The California Apartment Association and its allies today derailed AB 1506, a bill to repeal the Costa-Hawkins Rental Housing Act and bring radical rent control back to California.

This morning, following lead testimony from the California Apartment Association, FPI Management and the California Association of REALTORS, AB 1506 failed passage in the Assembly Housing and Community Development Committee, all but closing the door on the bill for the balance of the legislative session.

Over 400 rental property owners came to the microphone and indicated their opposition to the measure, outnumbering the tenant advocates, who totaled nearly 300.

Following hours of testimony, AB 1506 lacked the needed votes to be passed out of the committee. The failure of the committee to vote the bill out today likely stops the bill from advancing to the Senate by the Jan. 30 legislative deadline.

Stopping AB 1506 — and protecting Costa-Hawkins — was a top priority for CAA. For more than 20 years, the Costa-Hawkins Act has prohibited local governments from applying rent control to units built after 1995, as well as single-family homes, individually owned condominiums and townhouses. Costa-Hawkins also requires all rent control ordinances to allow a rental property owner to set the rent at market rate once a tenant moves out and a new tenant moves in, a policy known as vacancy decontrol.

CAA has argued that repealing Costa-Hawkins would discourage investment in the existing rental housing stock and create a significant disincentive for the construction of new rental housing, worsening the state’s ongoing housing crisis.

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Long Beach city attorney clears signature-gathering for rent control measure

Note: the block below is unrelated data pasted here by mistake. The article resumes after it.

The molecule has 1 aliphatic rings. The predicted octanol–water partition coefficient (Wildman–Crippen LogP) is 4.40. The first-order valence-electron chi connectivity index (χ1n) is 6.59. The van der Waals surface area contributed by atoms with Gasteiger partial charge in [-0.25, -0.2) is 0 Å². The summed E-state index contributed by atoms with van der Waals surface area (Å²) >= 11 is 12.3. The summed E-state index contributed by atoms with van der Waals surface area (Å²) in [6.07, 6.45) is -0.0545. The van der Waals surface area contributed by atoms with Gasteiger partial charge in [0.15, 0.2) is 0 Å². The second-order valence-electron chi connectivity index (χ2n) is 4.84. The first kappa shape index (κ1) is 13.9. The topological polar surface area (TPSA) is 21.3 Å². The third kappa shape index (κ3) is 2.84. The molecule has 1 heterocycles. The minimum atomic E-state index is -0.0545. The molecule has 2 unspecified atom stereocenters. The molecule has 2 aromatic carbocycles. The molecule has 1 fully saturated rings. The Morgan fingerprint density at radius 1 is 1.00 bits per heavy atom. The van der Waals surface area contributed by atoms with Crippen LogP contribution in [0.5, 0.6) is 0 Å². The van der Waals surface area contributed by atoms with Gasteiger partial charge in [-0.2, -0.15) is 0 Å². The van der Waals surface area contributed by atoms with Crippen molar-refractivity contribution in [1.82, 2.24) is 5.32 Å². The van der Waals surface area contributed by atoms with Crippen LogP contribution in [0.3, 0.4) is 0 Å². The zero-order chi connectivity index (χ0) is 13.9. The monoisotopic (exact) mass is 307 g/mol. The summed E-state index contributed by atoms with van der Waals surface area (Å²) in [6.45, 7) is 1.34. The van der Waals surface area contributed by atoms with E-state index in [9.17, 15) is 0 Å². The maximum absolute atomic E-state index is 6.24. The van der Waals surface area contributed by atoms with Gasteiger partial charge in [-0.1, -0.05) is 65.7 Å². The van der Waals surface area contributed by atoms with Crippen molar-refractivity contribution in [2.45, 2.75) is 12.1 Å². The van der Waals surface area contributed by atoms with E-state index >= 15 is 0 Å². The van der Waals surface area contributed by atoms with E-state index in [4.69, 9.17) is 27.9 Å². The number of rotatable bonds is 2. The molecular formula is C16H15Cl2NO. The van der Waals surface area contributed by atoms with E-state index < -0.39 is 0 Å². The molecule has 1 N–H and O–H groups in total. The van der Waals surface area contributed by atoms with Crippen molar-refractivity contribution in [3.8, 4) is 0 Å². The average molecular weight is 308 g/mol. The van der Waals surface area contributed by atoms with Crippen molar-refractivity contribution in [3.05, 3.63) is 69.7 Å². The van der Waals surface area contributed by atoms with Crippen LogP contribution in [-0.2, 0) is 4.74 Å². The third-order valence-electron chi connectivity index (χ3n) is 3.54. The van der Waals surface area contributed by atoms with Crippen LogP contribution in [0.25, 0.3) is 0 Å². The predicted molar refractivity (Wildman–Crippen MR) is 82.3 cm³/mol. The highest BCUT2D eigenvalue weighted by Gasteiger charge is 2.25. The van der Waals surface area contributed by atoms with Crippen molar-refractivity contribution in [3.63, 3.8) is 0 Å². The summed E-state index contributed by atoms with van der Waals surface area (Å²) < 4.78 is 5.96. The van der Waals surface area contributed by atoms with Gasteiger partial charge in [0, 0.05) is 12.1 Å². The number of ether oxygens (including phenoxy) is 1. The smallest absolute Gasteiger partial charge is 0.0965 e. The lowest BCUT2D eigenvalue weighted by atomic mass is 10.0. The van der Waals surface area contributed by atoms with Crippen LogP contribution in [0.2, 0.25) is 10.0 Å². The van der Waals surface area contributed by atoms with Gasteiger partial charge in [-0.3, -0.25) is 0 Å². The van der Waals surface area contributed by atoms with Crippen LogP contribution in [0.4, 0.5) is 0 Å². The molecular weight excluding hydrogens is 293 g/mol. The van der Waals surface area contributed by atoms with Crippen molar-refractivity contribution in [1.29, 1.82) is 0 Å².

An effort to place rent control and eviction controls before Long Beach voters will soon enter the signature-gathering phase.

On Tuesday, the Long Beach city attorney gave petitioners the green light to begin collecting signatures for a measure titled the Long Beach Rent Control Ordinance.

Once rent control backers publish a notice of intent to gather signatures, they’ll have official clearance to hit the streets. To qualify the measure, need to gather more than 26,000 valid voter signatures in 180 days.

Tenant advocates in Long Beach have been working for several months to reach this point. Late last year, the group Housing Long Beach filed measure language, but it was rejected by the city attorney. The group refiled on Jan. 12.

The California Apartment Association is organizing housing providers and industry partners in the city to ensure that negative and counterproductive housing policies are defeated.

Price controls on the housing market have been proven failures wherever implemented, doing far more harm than good.

If you are interested in getting involved with this issue, please reach out to Fred Sutton, CAA’s vice president of public affairs, at